Bleeding data were analyzed for all patients who received at least one dose of study drug and included events that occurred up to 2 days after the discontinuation of study drug. Kaplan–Meier curves for the primary outcome for each apixaban arm were compared with that of the placebo arm using a Cox proportional-hazard regression model. The efficacy analyses were by intention-to-treat. Analyses were stratified by baseline clopidogrel use.

Results

The study enrolled moderate-risk patients at a median of 4 days after the index ACS. Enrolled patients received contemporary evidence-based care with nearly all of them receiving aspirin and >75% receiving dual antiplatelet therapy with the combination of aspirin and clopidogrel. Over three-fourths of the patients receiving either placebo, apixaban 2.5 mg twice daily, or 10 mg once daily completed the 26-week treatment period. 8.4% discontinued treatment as a result of an adverse event and the proportion of patients discontinuing study therapy was similar in each group.

The principal findings of the study were as follows:

  • 1
    There was a significant, dose-dependent increase in ISTH major or clinically relevant nonmajor bleeding with apixaban 2.5 mg twice daily (5.7%; 95% CI 3.4–8.9) and 10 mg once daily (7.9%; 95% CI 5.2–11.5) compared with placebo (3%; 95% CI 1.8–4.7). The 10 mg twice daily and 20 mg once daily dose arms of apixaban had substantially higher bleeding rates than the 2.5 mg twice daily and 10 mg once daily doses.
  • 2
    Bleeding event rates in apixaban-treated patients were substantially higher in patients who received the combination of aspirin and clopidogrel than in those who received aspirin alone (Figure 1).
  • 3
    There were no significant differences in the rates of nonfatal or fatal cardiovascular events between apixaban 2.5 mg twice daily, apixaban 10 mg once daily, and placebo (Figure 2). However, the event rates were numerically lower in patients receiving apixaban compared to placebo. Cardiovascular event rates were higher among those not receiving clopidogrel, and the difference between the apixaban and placebo arms was greater among patients taking aspirin alone than among those taking clopidogrel and aspirin.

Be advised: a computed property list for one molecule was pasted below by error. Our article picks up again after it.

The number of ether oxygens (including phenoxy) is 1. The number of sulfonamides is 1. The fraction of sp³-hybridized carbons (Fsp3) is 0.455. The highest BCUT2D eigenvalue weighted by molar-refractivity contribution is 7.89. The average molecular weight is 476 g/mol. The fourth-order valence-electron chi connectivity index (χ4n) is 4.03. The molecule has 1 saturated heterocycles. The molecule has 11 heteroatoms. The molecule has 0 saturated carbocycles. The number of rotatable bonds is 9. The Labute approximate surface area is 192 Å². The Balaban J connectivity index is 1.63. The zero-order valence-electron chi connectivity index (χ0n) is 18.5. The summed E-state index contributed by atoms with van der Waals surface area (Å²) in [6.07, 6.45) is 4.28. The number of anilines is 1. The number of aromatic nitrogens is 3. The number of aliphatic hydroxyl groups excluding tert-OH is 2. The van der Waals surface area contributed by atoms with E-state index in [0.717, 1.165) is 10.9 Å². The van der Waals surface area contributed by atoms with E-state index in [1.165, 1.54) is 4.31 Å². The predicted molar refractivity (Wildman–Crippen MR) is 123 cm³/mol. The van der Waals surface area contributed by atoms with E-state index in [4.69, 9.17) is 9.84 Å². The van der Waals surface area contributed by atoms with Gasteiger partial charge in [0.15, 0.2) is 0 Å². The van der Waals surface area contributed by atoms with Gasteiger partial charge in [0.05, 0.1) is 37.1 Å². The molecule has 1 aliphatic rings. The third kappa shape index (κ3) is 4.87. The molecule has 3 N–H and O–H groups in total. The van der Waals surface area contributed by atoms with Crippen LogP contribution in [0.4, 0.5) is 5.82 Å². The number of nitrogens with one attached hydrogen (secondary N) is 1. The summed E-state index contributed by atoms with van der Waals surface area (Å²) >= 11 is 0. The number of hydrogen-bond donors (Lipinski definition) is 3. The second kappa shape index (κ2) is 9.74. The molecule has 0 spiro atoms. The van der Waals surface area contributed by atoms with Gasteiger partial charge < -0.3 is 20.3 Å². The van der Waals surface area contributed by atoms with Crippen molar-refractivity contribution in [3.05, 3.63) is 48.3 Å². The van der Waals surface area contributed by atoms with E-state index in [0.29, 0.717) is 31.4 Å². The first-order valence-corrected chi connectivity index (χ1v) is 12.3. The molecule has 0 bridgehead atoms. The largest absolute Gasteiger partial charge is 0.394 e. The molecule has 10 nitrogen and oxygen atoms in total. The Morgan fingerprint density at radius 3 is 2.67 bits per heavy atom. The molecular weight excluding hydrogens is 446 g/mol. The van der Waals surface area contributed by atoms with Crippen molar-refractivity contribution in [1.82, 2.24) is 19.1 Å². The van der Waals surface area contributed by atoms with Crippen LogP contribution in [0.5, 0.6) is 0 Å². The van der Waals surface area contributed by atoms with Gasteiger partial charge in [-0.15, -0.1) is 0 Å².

image

Figure 1. Data from the apixaban for prevention of acute ischemic and safety events study. International society of thrombosis and hemostasis major and clinically relevant nonmajor bleeding events were more frequent with apixaban among patients receiving clopidogrel along with aspirin. The increase in bleeding with apixaban compared to placebo was also greater among patients on dual antiplatelet therapy. However, no statistical tests of significance were reported.. Reproduced with permission from reference [21].

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image

Figure 2. Data from the apixaban for prevention of acute ischemic and safety events study. Kaplan–Meier curves for the efficacy composite of cardiovascular death, myocardial infarction, severe recurrent ischemia, and ischemic stroke. The hazard ratio with apixaban 2.5 mg twice daily was 0.73 (95% CI 0.44 to 1.19; P= 0.21) and with apixaban 10 mg once daily was 0.61 (95% CI 0.35 to 1.04; P= 0.07). Reproduced with permission from reference [21].

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The increase in bleeding with either dose of apixaban compared to placebo was evident immediately after randomization but the difference between the two apixaban doses did not become apparent until after about 8 weeks. There was no excess of liver enzyme elevations with apixaban when compared to placebo.

Apixaban for ACS—the Future

  1. Top of page
  2. Abstract
  3. Introduction
  4. Pharmacology
  5. Clinical Data
  6. The APPRAISE Study